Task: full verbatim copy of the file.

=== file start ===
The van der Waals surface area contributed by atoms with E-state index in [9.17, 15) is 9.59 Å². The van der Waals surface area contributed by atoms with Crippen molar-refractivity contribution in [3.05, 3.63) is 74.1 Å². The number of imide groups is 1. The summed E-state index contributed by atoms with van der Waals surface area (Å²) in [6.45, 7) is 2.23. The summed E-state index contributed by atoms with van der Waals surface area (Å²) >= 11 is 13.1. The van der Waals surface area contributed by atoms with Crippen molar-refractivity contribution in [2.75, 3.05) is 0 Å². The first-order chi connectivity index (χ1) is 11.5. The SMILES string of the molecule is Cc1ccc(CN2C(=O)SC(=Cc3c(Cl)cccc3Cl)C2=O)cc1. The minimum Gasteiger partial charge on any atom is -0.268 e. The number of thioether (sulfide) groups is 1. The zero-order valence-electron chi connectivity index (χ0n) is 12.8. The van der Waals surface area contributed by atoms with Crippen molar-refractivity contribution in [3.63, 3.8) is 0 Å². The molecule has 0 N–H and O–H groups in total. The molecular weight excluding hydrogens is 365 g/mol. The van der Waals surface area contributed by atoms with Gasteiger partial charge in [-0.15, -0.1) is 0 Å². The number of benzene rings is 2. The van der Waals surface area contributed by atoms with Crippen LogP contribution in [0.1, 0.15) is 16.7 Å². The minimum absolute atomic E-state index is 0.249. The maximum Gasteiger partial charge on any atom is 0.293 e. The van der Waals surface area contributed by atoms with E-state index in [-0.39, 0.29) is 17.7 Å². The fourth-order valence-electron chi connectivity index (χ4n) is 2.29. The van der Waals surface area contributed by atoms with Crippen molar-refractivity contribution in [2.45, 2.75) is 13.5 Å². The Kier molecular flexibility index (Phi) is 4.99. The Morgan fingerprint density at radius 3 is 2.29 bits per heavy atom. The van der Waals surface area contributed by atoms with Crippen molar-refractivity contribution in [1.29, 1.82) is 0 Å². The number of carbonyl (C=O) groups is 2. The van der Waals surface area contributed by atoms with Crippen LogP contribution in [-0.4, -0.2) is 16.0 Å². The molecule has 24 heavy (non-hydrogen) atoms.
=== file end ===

The van der Waals surface area contributed by atoms with E-state index in [9.17, 15) is 9.59 Å². The van der Waals surface area contributed by atoms with Crippen molar-refractivity contribution in [3.05, 3.63) is 74.1 Å². The number of imide groups is 1. The summed E-state index contributed by atoms with van der Waals surface area (Å²) in [6.45, 7) is 2.23. The summed E-state index contributed by atoms with van der Waals surface area (Å²) >= 11 is 13.1. The van der Waals surface area contributed by atoms with Crippen molar-refractivity contribution in [2.75, 3.05) is 0 Å². The first-order chi connectivity index (χ1) is 11.5. The SMILES string of the molecule is Cc1ccc(CN2C(=O)SC(=Cc3c(Cl)cccc3Cl)C2=O)cc1. The minimum Gasteiger partial charge on any atom is -0.268 e. The number of thioether (sulfide) groups is 1. The zero-order valence-electron chi connectivity index (χ0n) is 12.8. The van der Waals surface area contributed by atoms with Crippen molar-refractivity contribution in [3.63, 3.8) is 0 Å². The molecule has 0 N–H and O–H groups in total. The molecular weight excluding hydrogens is 365 g/mol. The van der Waals surface area contributed by atoms with Gasteiger partial charge in [-0.15, -0.1) is 0 Å². The number of benzene rings is 2. The van der Waals surface area contributed by atoms with Crippen LogP contribution in [0.1, 0.15) is 16.7 Å². The minimum absolute atomic E-state index is 0.249. The maximum Gasteiger partial charge on any atom is 0.293 e. The van der Waals surface area contributed by atoms with E-state index in [-0.39, 0.29) is 17.7 Å². The fourth-order valence-electron chi connectivity index (χ4n) is 2.29. The van der Waals surface area contributed by atoms with Crippen molar-refractivity contribution in [2.45, 2.75) is 13.5 Å². The Kier molecular flexibility index (Phi) is 4.99. The Morgan fingerprint density at radius 3 is 2.29 bits per heavy atom. The van der Waals surface area contributed by atoms with Crippen molar-refractivity contribution in [1.29, 1.82) is 0 Å². The number of carbonyl (C=O) groups is 2. The van der Waals surface area contributed by atoms with Crippen LogP contribution in [-0.4, -0.2) is 16.0 Å². The molecule has 24 heavy (non-hydrogen) atoms.